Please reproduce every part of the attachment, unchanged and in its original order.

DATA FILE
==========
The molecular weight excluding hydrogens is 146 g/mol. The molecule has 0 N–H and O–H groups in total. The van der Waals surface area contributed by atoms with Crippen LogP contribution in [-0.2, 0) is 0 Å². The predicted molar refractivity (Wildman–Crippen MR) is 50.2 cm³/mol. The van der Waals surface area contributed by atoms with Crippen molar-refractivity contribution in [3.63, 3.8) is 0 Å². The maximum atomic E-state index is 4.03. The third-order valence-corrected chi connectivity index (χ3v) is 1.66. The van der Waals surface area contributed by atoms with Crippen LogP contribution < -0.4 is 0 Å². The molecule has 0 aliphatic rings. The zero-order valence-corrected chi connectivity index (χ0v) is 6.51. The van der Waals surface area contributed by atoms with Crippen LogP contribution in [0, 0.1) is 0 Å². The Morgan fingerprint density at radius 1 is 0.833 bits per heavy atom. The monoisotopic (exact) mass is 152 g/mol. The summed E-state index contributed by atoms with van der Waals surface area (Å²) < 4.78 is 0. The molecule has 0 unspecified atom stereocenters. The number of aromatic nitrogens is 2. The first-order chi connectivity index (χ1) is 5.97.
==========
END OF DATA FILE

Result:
The molecular weight excluding hydrogens is 146 g/mol. The molecule has 0 N–H and O–H groups in total. The van der Waals surface area contributed by atoms with Crippen LogP contribution in [-0.2, 0) is 0 Å². The predicted molar refractivity (Wildman–Crippen MR) is 50.2 cm³/mol. The van der Waals surface area contributed by atoms with Crippen molar-refractivity contribution in [3.63, 3.8) is 0 Å². The maximum atomic E-state index is 4.03. The third-order valence-corrected chi connectivity index (χ3v) is 1.66. The van der Waals surface area contributed by atoms with Crippen LogP contribution < -0.4 is 0 Å². The molecule has 0 aliphatic rings. The zero-order valence-corrected chi connectivity index (χ0v) is 6.51. The van der Waals surface area contributed by atoms with Crippen LogP contribution in [0, 0.1) is 0 Å². The Morgan fingerprint density at radius 1 is 0.833 bits per heavy atom. The monoisotopic (exact) mass is 152 g/mol. The summed E-state index contributed by atoms with van der Waals surface area (Å²) < 4.78 is 0. The molecule has 0 unspecified atom stereocenters. The number of aromatic nitrogens is 2. The first-order chi connectivity index (χ1) is 5.97.